As a middle and high school English teacher in a large public school district, I witnessed firsthand that there are many other adults in schools and districts whose beliefs — positive or negative — have an enormous influence on students’ access to resources and educational opportunities — and that these decisions can have racialized implications.

Who Are School-level Business Administrators and What Do They Do?

Among the many players in the school resource pipeline, school-level business administrators have unrecognized decision-making power when it comes to finally getting resources in students’ hands. School-level business administrators, or SBAs, are based in K-12 schools whose specific job is to oversee that school’s funds and operations. Sometimes called bookkeepers, SBAs can go by many different names and are not found in every school district — especially those with tighter budgets — but every school has a leader who takes on these responsibilities.

Like Teachers, Beliefs About Race Inform Resource Management Practices, Too

Recently, I conducted a case study and found that SBAs have a wide range of world views that inform how they make resource allocation decisions — and whether those decisions center racial equity. A teacher’s disposition, or their pattern of belief-driven actions, can alter a student’s educational experience, motivation, and even their achievement. Here, I describe the three types of dispositions that an SBA may have:

  1. Race-Neutral Dispositions: Some SBAs take a color-blind approach to resource management and avoid or deny the existence and impacts of systemic racism. For example, to be “fair” to all students, these SBAs often resisted or discouraged the use of fee waivers for activities such as field trips, even if they were available. Similarly, they encouraged traditional types of family involvement in school operations, without accounting for diverse cultural backgrounds or jobs with inflexible schedules. When viewing resources through a race-neutral lens, SBAs make resource-management decisions that maintain the status quo and perpetuate racially disparate access to resources.
  2. Human-Centered Dispositions: Some SBAs prioritize their relationships with school leadership, teachers, staff, and students in a way that centers the humanity of all those they interact with in their management practices. In the district I studied, a common practice has been to allocate an equal annual budget to each discipline-specific department. Recognizing that needs may fluctuate, some SBAs take a people first approach and implement a needs-based budgeting strategy to enable more equitable distributions. Caring for their school community, these SBAs conscientiously upkeep the facility and advocate for supportive spaces within the school. While a human-centered disposition does not explicitly forefront the effects of systemic racism, their practices do actively seek to mitigate inequities at large.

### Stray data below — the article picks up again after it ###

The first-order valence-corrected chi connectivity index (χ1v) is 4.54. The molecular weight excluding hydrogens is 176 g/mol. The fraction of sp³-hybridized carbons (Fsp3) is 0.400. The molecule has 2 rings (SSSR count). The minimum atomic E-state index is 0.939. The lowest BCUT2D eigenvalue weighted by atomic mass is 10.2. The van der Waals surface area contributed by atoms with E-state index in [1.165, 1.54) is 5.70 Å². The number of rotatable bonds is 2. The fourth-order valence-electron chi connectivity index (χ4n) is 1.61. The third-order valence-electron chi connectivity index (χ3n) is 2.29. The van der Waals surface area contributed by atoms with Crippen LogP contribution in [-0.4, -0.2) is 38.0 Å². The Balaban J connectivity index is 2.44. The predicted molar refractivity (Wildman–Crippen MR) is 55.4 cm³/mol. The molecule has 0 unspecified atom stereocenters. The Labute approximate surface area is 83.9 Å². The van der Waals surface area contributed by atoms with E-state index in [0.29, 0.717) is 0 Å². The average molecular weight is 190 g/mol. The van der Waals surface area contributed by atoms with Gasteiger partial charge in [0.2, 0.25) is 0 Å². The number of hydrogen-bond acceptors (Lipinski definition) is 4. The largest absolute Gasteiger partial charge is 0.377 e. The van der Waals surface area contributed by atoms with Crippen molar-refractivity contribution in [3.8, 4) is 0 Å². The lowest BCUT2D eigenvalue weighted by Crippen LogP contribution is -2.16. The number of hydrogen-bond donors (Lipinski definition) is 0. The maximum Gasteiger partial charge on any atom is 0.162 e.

3. Racially Equitable Dispositions: This disposition explicitly acknowledges and reckons with the effects of historic and current systemic racism in allocating school resources, such as purchasing racially diverse textbooks; eliminating course fees; planning for purchasing resources for English learners, and more. SBAs with this disposition consciously consider racialized access when managing the usage of the building, master calendar, cafeteria, communication methods, and free- and reduced-meals forms. With a racially equitable disposition, SBAs enact practices that ease and increase resource access for Black and Latino students.

Recommendations for Education Equity Advocates and Policymakers

In addition to the technical skills needed for SBA positions, state and district leaders should include a commitment to racial equity in their recruitment and retention of school-level business administrators and all financial and operations-related personnel. As part of an SBA’s professional development, school leaders should engage in important, ongoing reflections on how their ideologies influence their practices.

Policymakers should also seek the ground-level knowledge of SBAs and use their expertise to inform more macro-level finance and operations policies. By monitoring a school’s every incoming and outgoing dollar, SBAs would be particularly useful in developing a state’s capacity to meet and go beyond compliance with the Every Student Succeeds Act’s requirement to report school-level spending data.

If resource allocation decisions are not made with the principles and priorities of equity in mind, then schools risk perpetuating existing racial disparities through their management of school funds and operations. These decisions can help schools and districts move students toward a more racially just school resource ecosystem — but leaders need to make the conscious effort to do so at every level of governance.

Kimberly Sterin, Ph.D. has worked as an educator, researcher, and policy analyst within public school districts, higher education, and industry. Her research examines access to educational resources across the K-12 school landscape with a focus on building leaders’ capacity and strengthening governance to rectify racial and social opportunity gaps. She is also a former P-12 research intern at Ed Trust.